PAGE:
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Evaluating increased resource use in fibromyalgia using electronic health records

Authors Margolis JM, Masters ET, Cappelleri JC, Smith DM, Faulkner S

Received 7 May 2016

Accepted for publication 11 October 2016

Published 16 November 2016 Volume 2016:8 Pages 675—683


Checked for plagiarism Yes

Review by Single-blind

Peer reviewers approved by Dr Lucy Goodman

Peer reviewer comments 4

Editor who approved publication: Professor Giorgio Lorenzo Colombo

Jay M Margolis,1 Elizabeth T Masters,2 Joseph C Cappelleri,3 David M Smith,1 Steven Faulkner4

1Truven Health Analytics, Life Sciences, Outcomes Research, Bethesda, MD, 2Pfizer Inc, Outcomes & Evidence, New York, NY, 3Pfizer Inc, Statistics, Groton, CT, 4Pfizer Inc, North American Medical Affairs, Medical Outcomes Specialists, St Louis, MO, USA

Objective: The management of fibromyalgia (FM), a chronic musculoskeletal disease, remains challenging, and patients with FM are often characterized by high health care resource utilization. This study sought to explore potential drivers of all-cause health care resource utilization and other factors associated with high resource use, using a large electronic health records (EHR) database to explore data from patients diagnosed with FM.
Methods: This was a retrospective analysis of de-identified EHR data from the Humedica database. Adults (≥18 years) with FM were identified based on ≥2 International Classification of Diseases, Ninth Revision codes for FM (729.1) ≥30 days apart between January 1, 2008 and December 31, 2012 and were required to have evidence of ≥12 months continuous care pre- and post-index; first FM diagnosis was the index event; 12-month pre- and post-index reporting periods. Multivariable analysis evaluated relationships between variables and resource utilization.
Results: Patients were predominantly female (81.4%), Caucasian (87.7%), with a mean (standard deviation) age of 54.4 (14.8) years. The highest health care resource utilization was observed for the categories of “medication orders” and “physician office visits,” with 12-month post-index means of 21.2 (21.5) drug orders/patient and 15.1 (18.1) office visits/patient; the latter accounted for 73.3% of all health care visits. Opioids were the most common prescription medication, 44.3% of all patients. The chance of high resource use was significantly increased (P<0.001) 26% among African-Americans vs Caucasians and for patients with specific comorbid conditions ranging from 6% (musculoskeletal pain or depression/bipolar disorder) to 21% (congestive heart failure). Factors significantly associated with increased medications ordered included being female (P<0.001) and specific comorbid conditions (P<0.05).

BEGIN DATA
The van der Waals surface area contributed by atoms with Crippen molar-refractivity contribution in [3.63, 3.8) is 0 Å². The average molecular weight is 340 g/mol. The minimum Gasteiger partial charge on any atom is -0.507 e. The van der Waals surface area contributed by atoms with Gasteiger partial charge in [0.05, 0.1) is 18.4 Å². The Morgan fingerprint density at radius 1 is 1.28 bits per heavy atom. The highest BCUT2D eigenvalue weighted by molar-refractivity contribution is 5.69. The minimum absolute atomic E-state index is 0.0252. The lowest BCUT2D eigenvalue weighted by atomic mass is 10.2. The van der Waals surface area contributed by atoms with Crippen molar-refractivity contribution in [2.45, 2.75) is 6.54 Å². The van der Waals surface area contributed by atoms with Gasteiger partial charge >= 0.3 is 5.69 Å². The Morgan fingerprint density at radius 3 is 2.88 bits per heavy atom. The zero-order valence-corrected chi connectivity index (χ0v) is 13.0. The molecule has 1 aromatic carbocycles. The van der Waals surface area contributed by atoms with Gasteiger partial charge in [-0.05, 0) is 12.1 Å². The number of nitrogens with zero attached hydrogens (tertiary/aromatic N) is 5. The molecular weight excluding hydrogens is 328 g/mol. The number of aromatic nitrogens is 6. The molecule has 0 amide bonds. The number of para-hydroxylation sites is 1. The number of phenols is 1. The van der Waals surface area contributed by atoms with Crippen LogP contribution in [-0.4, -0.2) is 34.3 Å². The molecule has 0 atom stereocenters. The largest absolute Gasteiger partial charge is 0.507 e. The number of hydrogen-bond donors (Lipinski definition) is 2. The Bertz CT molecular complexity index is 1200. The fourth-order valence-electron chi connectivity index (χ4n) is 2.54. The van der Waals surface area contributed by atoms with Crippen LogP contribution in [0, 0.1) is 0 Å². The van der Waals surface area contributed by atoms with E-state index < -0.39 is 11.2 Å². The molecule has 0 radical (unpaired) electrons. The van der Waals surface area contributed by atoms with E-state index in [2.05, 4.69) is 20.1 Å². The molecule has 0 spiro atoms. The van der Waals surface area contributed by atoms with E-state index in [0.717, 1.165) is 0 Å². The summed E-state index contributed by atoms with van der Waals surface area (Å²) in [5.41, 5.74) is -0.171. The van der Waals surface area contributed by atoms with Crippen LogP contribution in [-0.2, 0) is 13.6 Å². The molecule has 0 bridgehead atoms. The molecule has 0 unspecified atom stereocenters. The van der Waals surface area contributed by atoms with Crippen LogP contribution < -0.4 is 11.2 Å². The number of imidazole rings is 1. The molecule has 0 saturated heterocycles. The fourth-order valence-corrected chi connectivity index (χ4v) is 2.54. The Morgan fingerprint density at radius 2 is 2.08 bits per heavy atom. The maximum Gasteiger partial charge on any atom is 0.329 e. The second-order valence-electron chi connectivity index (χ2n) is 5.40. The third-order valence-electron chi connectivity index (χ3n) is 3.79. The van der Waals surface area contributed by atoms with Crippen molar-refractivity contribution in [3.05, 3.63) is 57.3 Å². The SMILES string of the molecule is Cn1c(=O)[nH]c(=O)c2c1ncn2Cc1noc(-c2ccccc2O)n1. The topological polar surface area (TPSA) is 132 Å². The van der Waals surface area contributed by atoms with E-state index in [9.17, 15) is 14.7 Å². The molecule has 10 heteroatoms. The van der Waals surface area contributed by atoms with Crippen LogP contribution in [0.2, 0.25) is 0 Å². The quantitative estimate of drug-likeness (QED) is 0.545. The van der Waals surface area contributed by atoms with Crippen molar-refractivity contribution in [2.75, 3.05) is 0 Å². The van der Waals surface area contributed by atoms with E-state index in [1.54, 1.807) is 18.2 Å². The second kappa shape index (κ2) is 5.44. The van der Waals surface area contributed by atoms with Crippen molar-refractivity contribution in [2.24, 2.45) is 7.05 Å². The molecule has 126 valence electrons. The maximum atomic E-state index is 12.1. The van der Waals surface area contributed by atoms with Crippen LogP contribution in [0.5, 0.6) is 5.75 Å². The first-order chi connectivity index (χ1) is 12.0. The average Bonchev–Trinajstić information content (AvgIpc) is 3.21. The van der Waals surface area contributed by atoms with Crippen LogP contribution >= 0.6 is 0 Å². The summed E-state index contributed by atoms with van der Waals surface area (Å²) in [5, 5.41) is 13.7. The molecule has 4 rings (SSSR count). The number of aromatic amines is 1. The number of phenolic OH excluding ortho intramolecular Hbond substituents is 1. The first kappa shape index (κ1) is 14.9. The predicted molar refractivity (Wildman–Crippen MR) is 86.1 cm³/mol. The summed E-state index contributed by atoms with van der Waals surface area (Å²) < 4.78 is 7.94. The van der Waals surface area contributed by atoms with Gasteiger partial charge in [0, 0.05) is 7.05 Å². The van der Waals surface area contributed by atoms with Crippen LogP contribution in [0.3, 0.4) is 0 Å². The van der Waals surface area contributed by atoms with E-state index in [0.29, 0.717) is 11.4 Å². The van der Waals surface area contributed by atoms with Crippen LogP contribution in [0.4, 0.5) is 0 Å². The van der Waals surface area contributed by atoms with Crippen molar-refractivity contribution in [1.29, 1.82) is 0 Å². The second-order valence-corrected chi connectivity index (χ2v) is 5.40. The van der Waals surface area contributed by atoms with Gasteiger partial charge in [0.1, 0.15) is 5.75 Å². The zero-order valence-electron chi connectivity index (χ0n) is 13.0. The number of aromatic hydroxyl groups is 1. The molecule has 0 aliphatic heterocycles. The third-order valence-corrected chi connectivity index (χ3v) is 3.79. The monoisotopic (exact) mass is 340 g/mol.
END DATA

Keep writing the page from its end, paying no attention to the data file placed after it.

Conclusion: Physician office visits and pharmacotherapy orders were key drivers of all-cause health care utilization, with demographic factors, opioid use, and specific comorbidities associated with resource intensity. Health systems and providers may find their EHRs to be a useful tool for identifying and managing resource-intensive FM patients.

Keywords: fibromyalgia, electronic health records, health care resource utilization

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